By Harley Nefe
Today, Feb. 2, is Groundhog Day, which is a popular North American holiday following a Pennsylvania Dutch superstition that if a groundhog emerges from its burrow on this day and sees its shadow, winter will persist for six more weeks, but if the groundhog doesn’t see its shadow, spring will arrive early.
The Groundhog Day ceremony in Punxsutawney, Pennsylvania revolving around the groundhog Punxsutawney Phil is the most well-known ceremony for the holiday.
This morning around 7:25 a.m. Punxsutawney Phil was awakened from his burrow and saw his shadow, which calls for six more weeks of winter weather. The live feed of this morning’s festivities can be seen here: https://www.groundhog.org/.
While today is a day that puts the spotlight on groundhogs, Grandfather Mountain’s animals have their own thoughts on the holiday and are thoroughly enjoying the snow, according to a recent press release.
Below are some photos submitted by Grandfather Mountain.
Groundhog shmoundhog. When it comes to six more weeks of winter, Uno the river otter says, “Bring it!” Uno is one of three North American river otter rescues who reside on Grandfather Mountain. Otters are specially adapted for dealing with cold, icy winters, as they have a very thick fur coat and layer of fat to help keep them warm. For swimming in such conditions, their skin produces oils that help to waterproof their fur, and their fur traps in air for extra insulation — sort of like a natural scuba suit. Due to these special adaptations, Uno never has to worry about getting cold and can play in the snow and swim in his icy pond to his little heart’s content — regardless of the Punxsutawney Phil’s prediction. Animal lovers can symbolically adopt Uno and his pals or send them a special gift by visiting www.grandfather.com.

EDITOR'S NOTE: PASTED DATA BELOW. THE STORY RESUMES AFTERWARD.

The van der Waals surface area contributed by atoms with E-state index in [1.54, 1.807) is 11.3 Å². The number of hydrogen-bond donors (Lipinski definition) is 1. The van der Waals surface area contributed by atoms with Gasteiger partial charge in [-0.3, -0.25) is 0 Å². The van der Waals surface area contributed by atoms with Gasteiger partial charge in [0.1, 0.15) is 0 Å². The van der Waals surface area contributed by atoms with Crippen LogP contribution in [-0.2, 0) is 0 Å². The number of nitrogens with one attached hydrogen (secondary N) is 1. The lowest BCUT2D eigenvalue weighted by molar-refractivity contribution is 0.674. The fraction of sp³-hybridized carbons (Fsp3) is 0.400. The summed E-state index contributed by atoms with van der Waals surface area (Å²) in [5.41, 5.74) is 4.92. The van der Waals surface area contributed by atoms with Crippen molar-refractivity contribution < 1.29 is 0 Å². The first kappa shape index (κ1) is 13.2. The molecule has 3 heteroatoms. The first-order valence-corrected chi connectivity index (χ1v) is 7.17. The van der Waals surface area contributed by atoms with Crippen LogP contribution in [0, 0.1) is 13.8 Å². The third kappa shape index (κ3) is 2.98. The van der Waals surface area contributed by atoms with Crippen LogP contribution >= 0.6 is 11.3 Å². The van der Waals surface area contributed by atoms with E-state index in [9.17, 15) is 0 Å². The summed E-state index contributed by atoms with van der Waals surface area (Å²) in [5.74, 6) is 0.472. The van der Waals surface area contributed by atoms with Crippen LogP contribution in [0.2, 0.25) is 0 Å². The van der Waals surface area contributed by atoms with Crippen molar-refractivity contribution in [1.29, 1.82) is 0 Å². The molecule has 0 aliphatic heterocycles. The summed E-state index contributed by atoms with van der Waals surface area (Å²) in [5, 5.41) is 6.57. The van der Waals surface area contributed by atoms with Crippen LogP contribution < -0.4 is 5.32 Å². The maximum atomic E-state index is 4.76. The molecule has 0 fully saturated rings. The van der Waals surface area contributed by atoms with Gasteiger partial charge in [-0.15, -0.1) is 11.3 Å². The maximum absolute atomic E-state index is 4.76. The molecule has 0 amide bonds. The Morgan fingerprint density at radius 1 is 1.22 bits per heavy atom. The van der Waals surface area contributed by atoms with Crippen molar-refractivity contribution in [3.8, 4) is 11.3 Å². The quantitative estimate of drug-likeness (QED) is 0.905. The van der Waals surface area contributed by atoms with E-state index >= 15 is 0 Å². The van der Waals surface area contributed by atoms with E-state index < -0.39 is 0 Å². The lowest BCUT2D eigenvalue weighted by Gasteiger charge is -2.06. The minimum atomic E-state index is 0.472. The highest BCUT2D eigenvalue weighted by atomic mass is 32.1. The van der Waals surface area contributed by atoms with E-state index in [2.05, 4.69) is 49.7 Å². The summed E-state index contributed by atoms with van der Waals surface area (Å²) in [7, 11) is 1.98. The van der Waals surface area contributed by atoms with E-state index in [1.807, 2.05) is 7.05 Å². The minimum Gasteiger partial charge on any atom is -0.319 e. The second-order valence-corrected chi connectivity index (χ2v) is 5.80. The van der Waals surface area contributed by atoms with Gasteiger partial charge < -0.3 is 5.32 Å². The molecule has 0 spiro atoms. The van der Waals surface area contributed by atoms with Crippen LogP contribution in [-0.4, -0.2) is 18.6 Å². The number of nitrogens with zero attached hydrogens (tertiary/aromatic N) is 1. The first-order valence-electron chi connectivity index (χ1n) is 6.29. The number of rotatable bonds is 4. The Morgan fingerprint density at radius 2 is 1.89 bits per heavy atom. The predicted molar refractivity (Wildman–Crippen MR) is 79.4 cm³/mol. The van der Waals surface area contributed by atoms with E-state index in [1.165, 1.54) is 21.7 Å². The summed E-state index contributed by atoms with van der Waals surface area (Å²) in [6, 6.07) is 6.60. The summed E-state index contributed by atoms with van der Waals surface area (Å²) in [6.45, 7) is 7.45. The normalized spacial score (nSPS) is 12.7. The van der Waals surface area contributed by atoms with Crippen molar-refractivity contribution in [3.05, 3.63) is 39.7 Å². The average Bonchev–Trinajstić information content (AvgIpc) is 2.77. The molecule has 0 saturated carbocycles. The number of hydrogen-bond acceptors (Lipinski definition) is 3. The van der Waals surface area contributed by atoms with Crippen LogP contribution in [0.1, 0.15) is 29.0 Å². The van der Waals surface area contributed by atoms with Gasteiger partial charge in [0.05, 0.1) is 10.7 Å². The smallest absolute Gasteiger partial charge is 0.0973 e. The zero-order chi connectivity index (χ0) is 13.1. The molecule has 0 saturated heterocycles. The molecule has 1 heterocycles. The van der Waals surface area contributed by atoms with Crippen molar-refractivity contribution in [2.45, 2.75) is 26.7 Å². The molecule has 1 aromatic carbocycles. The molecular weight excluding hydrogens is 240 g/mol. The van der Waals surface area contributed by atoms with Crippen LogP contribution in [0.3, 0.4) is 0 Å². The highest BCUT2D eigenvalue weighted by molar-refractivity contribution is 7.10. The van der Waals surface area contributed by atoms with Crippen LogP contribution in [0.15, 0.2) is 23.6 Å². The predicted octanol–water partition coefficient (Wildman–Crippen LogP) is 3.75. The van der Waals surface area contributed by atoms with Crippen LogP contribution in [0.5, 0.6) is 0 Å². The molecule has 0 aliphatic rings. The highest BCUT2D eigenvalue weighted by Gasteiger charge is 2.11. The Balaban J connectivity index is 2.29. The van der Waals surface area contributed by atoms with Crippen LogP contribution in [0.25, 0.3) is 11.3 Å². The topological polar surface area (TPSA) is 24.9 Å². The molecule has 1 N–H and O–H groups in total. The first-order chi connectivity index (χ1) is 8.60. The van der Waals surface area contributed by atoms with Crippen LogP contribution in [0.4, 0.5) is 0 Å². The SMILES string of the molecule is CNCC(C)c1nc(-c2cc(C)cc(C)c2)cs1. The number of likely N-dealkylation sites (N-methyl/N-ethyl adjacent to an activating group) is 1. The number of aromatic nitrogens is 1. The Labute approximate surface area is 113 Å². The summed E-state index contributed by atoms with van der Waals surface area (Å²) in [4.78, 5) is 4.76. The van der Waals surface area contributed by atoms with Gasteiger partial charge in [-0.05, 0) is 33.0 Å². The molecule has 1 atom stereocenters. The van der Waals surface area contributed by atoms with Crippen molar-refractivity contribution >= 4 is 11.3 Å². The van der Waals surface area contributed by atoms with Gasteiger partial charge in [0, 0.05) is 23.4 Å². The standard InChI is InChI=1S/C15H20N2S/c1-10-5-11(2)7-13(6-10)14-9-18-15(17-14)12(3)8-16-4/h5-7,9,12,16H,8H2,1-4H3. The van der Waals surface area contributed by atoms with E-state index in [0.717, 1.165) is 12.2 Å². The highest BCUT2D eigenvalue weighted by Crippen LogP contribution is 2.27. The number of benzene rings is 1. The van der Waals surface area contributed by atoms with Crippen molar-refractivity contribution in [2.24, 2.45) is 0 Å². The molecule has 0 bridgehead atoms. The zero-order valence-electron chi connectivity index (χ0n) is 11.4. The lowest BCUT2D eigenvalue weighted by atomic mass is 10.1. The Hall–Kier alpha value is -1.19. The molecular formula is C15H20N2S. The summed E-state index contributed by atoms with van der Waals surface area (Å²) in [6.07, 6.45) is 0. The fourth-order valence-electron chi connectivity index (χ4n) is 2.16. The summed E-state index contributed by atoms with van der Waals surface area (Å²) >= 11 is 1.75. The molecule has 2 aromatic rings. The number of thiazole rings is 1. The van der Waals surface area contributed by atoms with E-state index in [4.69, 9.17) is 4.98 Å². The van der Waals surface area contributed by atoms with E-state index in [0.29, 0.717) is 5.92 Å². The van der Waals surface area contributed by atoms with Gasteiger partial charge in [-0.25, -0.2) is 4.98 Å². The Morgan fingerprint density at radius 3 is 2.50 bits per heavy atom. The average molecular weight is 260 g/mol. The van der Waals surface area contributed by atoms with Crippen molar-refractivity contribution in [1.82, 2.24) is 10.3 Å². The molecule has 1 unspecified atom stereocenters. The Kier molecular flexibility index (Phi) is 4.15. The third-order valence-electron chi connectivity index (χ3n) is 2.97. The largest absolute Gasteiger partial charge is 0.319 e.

Oscar, one of Grandfather Mountain’s resident river otter rescues, sports a snow-dappled snout after a play session in the snow.
Trinity, one of Grandfather Mountain’s resident Western cougars, takes pause — or paws — to admire the winter snowscape.
Trinity, one of Grandfather Mountain’s Western cougar rescues, explores her snow-covered habitat, after the Linville, N.C., nature park was — and continues to be — blanketed in snow.
One of Grandfather Mountain’s resident elk enjoys a snowy sunrise in his environmental wildlife habitat.
Grandfather Mountain’s resident elk — Doc, Merle and Watson — gather for breakfast on a snowy morning.
To see the animals and more at Grandfather Mountain, visits can be booked at www.grandfather.com. Grandfather Mountain also has a YouTube channel, which features numerous recent videos of the animals enjoying the snow.